Anyway, I don't mean to nitpick too much. I like the direct, unaffected quality of your Bach; in these, I just sometimes find the technical elements a bit distracting.

Joe

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 Post subject: Re: Bach - WTC E minor
PostPosted: Mon Nov 29, 2010 11:25 am 
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I'll restrict my comments to BWV 855 as this is one I've played myself.

Prelude:
I like the tempo you've chosen. I hear a tendency, particularly on the first half-page to give a little too much weight to the chords on the first beats of each bar causing them to jar a little. As these beats are already written as chords and therefore sound different to the other notes, then (in my opinion) there is no need to give them additional help by playing them louder - also sometimes these notes form the ends of phrases so I would be careful not to give them too much.

When I played this I experimented with different phrasings of the repeated left hand figure so that it didn't always sound the same throughout the piece. The faster section was played accurately but I think that the faster notes could have been lighter, for example at around 1:34 and 1:48 where there is another right-hand melody in danger of being lost. Same with what I recall to be a left-hand melody in the base line at around 1:40. In other words, I think the fast notes in this section are not "the tune" that should be predominant. If these faster notes can be played lighter there would be no need to give so much to the melody notes for them to have a chance of being heard.

Fugue:
Again I would work with the balance between the hands. For example between 2:22 to 2:25 the left-hand figure, which I think should be predominant here, is struggling against the right-hand notes. The right-hand tends to be predominant throughout the piece really, sometimes sounding a little relentless, and if it could be made less evident at times then the effect of the melody moving between the two voices of this piece would be more effective. I also felt there could be more dynamic range throughout the fugue - it sounded pretty much the same level throughout to me. I don't know whether this was deliberate? I found myself hoping for a drop to pp or a crescendo...

As in the prelude, I think that if the faster notes could be moved towards the background then it would give you more room to voice the foreground.

Just opinions of course, feel free to ignore. Piano sounds good, what make is it?

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 Post subject: Re: Bach - WTC E minor
PostPosted: Mon Nov 29, 2010 1:34 pm 
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Thanks all for the useful suggestions. I thought I had finally these pieces nailed down pretty well, but seems like not - we seem to have progressed to zero-tolerance requirements in Bach. While I don't believe the deficiencies (or the technique) are so bad, there sure is room for improvement, so I'll better have yet another go at these. Sometimes I despair and think that completing a satisfactory WTC cycle is a task beyond me, and wish I had left it to other people who are better qualified. It's far safer playing unknown stuff.....

@joe - I too think that emphatic voicing can be irritating, and I am not sure that Bach's music always needs it. After all this was not possible on the instruments the music was conceived on. I guess the educated Bach listener will hear cq. expect a voice without it being emphasized, provided it is clearly enunciated.

@peter - It's a 1920's Gabriel Gaveau grand, re-hammered some years ago and re-stringed this year. Still suffering tuning problems which is normal with new strings. It had just been tuned two days before these recordings, hopefully it will stay stable for a while now.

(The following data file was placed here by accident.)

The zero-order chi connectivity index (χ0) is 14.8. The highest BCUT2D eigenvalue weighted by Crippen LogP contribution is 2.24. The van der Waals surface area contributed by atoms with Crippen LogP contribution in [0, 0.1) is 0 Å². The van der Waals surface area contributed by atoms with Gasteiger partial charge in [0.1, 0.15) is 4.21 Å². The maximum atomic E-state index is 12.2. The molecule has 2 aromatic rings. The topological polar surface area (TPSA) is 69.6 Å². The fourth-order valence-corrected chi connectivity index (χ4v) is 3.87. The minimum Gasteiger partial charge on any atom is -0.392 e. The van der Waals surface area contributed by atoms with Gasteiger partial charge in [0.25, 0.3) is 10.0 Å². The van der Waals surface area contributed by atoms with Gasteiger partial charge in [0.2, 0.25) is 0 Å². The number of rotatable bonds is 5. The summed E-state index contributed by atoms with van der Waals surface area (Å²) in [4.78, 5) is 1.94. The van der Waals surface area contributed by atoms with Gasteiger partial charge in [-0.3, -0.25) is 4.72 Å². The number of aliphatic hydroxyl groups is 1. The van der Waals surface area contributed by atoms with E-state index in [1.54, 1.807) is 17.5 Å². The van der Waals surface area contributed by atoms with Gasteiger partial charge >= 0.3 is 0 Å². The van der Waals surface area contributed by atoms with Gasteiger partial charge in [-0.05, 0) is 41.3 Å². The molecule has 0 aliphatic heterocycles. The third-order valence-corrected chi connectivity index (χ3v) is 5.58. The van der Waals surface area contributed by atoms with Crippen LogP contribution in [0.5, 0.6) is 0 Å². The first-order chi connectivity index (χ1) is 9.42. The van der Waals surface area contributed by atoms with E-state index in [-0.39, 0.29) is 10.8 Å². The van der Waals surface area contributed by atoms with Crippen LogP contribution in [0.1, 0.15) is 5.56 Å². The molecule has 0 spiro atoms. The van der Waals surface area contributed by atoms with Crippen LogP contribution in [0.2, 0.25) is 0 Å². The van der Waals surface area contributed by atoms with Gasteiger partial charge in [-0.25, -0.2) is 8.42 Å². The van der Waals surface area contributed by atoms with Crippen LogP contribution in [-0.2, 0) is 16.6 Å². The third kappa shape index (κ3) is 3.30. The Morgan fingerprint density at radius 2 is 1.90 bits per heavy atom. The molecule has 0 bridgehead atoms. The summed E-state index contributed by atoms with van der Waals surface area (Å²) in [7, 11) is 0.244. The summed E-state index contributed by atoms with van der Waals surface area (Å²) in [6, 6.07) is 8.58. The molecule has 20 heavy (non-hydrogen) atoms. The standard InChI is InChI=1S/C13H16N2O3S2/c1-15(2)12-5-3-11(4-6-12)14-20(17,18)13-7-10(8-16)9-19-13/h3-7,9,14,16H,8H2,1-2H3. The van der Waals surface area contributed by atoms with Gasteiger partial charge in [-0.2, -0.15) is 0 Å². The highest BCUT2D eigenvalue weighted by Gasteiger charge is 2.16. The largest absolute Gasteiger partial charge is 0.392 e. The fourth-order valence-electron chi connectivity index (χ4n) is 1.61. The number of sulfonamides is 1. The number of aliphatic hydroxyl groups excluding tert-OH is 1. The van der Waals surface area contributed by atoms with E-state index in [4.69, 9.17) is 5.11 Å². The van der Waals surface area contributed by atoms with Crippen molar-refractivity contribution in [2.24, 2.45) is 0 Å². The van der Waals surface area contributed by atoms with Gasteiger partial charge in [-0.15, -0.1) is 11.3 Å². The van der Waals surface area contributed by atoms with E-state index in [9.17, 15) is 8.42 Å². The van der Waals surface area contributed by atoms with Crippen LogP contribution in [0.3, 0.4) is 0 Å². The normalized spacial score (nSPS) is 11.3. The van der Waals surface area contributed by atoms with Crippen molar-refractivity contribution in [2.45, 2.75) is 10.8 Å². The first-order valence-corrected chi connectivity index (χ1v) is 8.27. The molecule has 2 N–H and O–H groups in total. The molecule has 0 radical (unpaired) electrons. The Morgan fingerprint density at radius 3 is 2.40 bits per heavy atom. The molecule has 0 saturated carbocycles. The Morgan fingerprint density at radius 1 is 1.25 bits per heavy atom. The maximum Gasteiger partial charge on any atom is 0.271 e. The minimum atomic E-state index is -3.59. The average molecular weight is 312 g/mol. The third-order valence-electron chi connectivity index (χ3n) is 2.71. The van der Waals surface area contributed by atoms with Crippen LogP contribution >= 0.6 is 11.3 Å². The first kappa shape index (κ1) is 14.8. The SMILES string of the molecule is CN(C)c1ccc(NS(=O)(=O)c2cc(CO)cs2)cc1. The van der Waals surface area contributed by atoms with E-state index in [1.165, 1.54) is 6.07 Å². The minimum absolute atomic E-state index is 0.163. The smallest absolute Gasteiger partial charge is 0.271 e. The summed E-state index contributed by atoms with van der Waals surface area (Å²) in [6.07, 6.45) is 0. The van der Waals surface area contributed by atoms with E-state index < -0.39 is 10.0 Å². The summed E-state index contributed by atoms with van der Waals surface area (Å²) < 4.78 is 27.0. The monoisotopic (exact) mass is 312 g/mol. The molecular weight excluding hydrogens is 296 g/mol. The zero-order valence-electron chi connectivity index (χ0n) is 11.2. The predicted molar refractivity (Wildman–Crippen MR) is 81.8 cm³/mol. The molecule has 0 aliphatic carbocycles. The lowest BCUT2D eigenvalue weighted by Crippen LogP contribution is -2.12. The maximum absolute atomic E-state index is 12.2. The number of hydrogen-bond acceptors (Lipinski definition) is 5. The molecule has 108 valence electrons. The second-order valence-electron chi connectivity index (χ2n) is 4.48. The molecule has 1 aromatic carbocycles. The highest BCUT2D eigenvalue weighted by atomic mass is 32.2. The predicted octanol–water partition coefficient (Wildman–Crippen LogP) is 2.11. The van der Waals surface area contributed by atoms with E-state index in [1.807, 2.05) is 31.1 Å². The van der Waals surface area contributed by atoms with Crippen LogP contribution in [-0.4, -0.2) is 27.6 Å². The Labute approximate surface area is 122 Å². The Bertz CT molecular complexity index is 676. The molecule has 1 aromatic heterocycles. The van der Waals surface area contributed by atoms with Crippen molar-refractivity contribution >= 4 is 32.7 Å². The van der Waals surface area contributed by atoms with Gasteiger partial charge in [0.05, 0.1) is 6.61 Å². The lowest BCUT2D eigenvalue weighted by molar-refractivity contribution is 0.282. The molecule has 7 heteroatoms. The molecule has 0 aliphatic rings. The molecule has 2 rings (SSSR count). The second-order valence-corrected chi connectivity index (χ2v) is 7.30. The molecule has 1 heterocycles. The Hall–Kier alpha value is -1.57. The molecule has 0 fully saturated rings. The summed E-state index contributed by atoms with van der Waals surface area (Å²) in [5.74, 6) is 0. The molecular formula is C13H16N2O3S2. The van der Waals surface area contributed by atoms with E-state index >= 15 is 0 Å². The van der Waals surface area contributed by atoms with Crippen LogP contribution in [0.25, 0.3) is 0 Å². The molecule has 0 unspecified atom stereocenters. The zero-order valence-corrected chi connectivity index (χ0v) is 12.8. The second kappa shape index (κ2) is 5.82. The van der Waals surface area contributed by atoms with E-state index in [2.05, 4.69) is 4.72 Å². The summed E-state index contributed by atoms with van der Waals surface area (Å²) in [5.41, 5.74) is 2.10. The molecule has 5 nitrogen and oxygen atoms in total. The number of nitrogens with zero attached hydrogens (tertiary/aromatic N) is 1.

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 Post subject: Re: Bach - WTC E minor
PostPosted: Sat Dec 18, 2010 11:06 pm 
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I listened to the BWV 879 after Andreas' rendition. I'm not capable of giving a useful comment, but I really like the straight way and the tempo in the prelude. It sounds very convincing and natural. I thoroughly enjoyed it.

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 Post subject: Re: Bach - WTC E minor
PostPosted: Mon Dec 27, 2010 3:12 pm 
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hyenal wrote:
I listened to the BWV 879 after Andreas' rendition. I'm not capable of giving a useful comment, but I really like the straight way and the tempo in the prelude. It sounds very convincing and natural. I thoroughly enjoyed it.

I seem to have missed your comment, Hye-Jin. A belated thanks !

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 Post subject: Re: Bach - WTC E minor
PostPosted: Mon Dec 27, 2010 7:55 pm 
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techneut wrote:
... @joe - I too think that emphatic voicing can be irritating, and I am not sure that Bach's music always needs it. After all this was not possible on the instruments the music was conceived on. I guess the educated Bach listener will hear cq. expect a voice without it being emphasized, provided it is clearly enunciated. ...

Regarding this subject I would like to say that an entire level, and most important one at that, of technical development is missed if one does not pursue the "proper" voicing of the parts. This would result in cheating oneself out of perhaps the most "pianistic" ability of all: to play many notes at different degrees of loudness even (especially so) within the same hand. The progress is so clear didactically. One hand variously louder than the other in the easy preludes and the (2-Part) Inventions; then voicing of one or two voices more prominently in the Sinfonias sometimes in one hand but at other times shared between two hands. Then the fugues of the WTC. This skill is what allows for proper playing of all piano music, instead of sounding like an Organ. As far as "emphatic" if what is meant is "to over emphasize" then I agree; but if simply "to emphasize" then I must disagree. Consider the difficulty too not just of emphasizing but of shaping an emphasized part. The pianist is a conductor of an ensemble of 10 fingers (and two feet) and should manage them in the same way as a conductor manages the sea of sound coming from an orchestra. This is why so many pianists make excellent directors. I must assume an "ignorant" audience and demonstrate the wonders of the fugue, with all its devices, to the listener, even like characters in an opera that come and go in importance on stage. IMHO.

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 Post subject: Re: Bach - WTC E minor
PostPosted: Mon Dec 27, 2010 11:00 pm 
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@musical-md: I second all you wrote above at hundred percent! The ability of voicing is the normal "pianistic school" and it is, what makes the difference between a true pianist and an organist, that´s absolutely clear and evident!